Sunday, April 19, 2015

Gary Gensler – Hillary Clinton’s Move to Placate Elizabeth Warren Democrats? What the Media Gets Wrong. Social Security is a Question Mark.

This past week, Bloomberg News reported that Hillary Clinton plans to hire former CFTC Chairman Gary Gensler as CFO of her presidential campaign. Gary Gensler has been praised for his tenure at the CFTC for being a tough regulator, and media comment generally interpreted Clinton’s move as a way to placate the Elizabeth Warren Democrats, who may view Clinton as too close to Wall Street. For example, Matthew Yglesias, writing for Vox, took this line in an article headlined “Elizabeth Warren Democrats should cheer Hillary Clinton's latest big hire.”

What most of the commentary gets wrong is that Gensler’s becoming a tough regulator was a dramatic evolution on his part. While many liberals were pleasantly surprised that Gary Gensler turned out to be a tough regulator, those of us who worked on financial regulatory issues for Gensler when he was an Assistant and then Under Secretary at the Treasury Department were not surprised. For example, I wrote in February 2009 two days after Gensler’s nomination hearing: “Gensler went to great lengths to reassure the Senators that he would be a tough regulator. I see no reason not to believe him. The OTC derivatives industry will also likely not be entirely comfortable with him at the CFTC, though it is not clear at this point what the extent of his authority and influence on OTC derivatives policy issues will be.” (If you read my post, you will find that I don’t agree with everything Gensler said at his nomination hearing, though I support strong supervision and regulation of financial institutions based on good analysis of actual and potential problems.)

While at Treasury, Gensler was actively involved in another issue, Social Security reform. I know less about his thoughts on this than I do about financial regulation, since this was not an issue I worked on. However, I would note that the Bill Clinton Administration flirted with private accounts, perhaps as some sort of add-on to Social Security, and with investing some of the Social Security trust funds in equities. A January 1999 Wall Street Journal article reports:

“Treasury Assistant Secretary Gary Gensler told Congress this week that the president's proposal envisions that the Social Security funds would be invested in a very broad market index, such as the Wilshire 5000, by private money managers who would be hired by a politically independent entity akin to the Federal Reserve Board. Treasury Secretary Robert Rubin, stumping for the Clinton plan Thursday on television’s ‘Good Morning America,’ said: ‘As long as the investment function and the portfolio are totally segregated from government function, then it seems to me that what you’ve done is you've completely ... insulated [investments] from the functions of government.’” 

One of the common explanations given that President Clinton’s Social Security proposals went nowhere is the Monica Lewinski affair. But President George W. Bush also tried, with no more success. The politics of Social Security are notoriously difficult by design. The New Dealers keep winning from the grave.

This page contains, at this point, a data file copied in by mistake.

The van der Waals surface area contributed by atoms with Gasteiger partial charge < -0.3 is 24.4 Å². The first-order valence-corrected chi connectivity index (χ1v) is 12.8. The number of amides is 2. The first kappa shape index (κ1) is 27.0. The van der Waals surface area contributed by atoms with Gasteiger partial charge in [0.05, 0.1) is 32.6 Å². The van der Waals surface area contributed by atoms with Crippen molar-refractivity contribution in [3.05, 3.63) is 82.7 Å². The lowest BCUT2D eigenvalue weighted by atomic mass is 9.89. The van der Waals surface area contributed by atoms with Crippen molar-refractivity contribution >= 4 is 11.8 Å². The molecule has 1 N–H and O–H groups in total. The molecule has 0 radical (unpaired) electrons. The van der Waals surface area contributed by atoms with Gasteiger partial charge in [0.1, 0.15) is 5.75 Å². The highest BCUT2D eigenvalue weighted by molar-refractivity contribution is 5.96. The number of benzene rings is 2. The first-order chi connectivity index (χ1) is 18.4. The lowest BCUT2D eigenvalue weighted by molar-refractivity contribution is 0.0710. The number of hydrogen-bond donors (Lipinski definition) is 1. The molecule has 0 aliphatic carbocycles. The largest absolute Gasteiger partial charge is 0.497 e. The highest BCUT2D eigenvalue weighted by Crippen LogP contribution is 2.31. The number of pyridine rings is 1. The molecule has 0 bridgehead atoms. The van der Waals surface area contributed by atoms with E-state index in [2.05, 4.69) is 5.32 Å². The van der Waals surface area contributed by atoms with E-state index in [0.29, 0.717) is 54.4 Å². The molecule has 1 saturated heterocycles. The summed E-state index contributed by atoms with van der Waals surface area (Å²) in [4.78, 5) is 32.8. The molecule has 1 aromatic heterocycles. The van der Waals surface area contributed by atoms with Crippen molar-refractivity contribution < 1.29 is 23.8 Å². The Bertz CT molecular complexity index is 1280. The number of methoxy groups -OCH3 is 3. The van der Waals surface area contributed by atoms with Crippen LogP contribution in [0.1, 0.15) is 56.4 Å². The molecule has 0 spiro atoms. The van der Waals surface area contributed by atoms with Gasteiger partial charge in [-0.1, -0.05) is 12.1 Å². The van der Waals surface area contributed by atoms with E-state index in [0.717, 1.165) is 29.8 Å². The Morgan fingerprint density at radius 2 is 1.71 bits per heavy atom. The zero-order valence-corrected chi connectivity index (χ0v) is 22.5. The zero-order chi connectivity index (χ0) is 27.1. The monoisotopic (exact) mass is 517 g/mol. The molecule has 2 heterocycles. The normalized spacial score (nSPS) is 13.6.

Now, the politics of Social Security have changed in the Democratic Party, with Senator Elizabeth Warren and other advocating expansion, not cutting, of the program. Republicans continue to want cuts.

Hillary Clinton’s current thoughts on Social Security have yet to be revealed. Political considerations argue that probably she at least will not favor cuts and may go for some expansion funded by an increase in Social Security taxes on high income taxpayers. Gary Gensler’s current thoughts and potential “evolution” on this subject are also not known, but he is likely to keep quiet about this during the campaign. Hillary Clinton will have to say something.

As is quite obvious, there are sometimes big gaps between what candidates say and what they do when they come into office. Social Security will be a difficult issue for a potential Clinton Administration, given the stark division between the Democrats and Republicans. Any effort to “triangulate” will be very difficult to accomplish if any part of a Hillary Clinton Administration proposal on Social Security is seen as cutting benefits, especially to those in the middle class. That would mean civil war in the Democratic Party.

Finally, one suspects Gary Gensler has ambitions beyond the campaign, perhaps Secretary of the Treasury should Clinton win. In this regard, the Matthew Yglesias Vox article contained a telling sentence: “Except the Obama-Gensler relationship was so bad, Obama can't point to Gensler as an example of anything.” Assuming this is correct – the author does not reveal his sources for this statement –  Gensler, if he assumes a major role in a Clinton Administration, would be well advised to work on having good relationships with his colleagues even when there are disagreements about issues such as Social Security. Interestingly, Yglesias reverses responsibility in his next sentence: “By rebuilding the relationship, Clinton now can.” Ultimately, though, Hillary Clinton will be boss should she win in November 2016.

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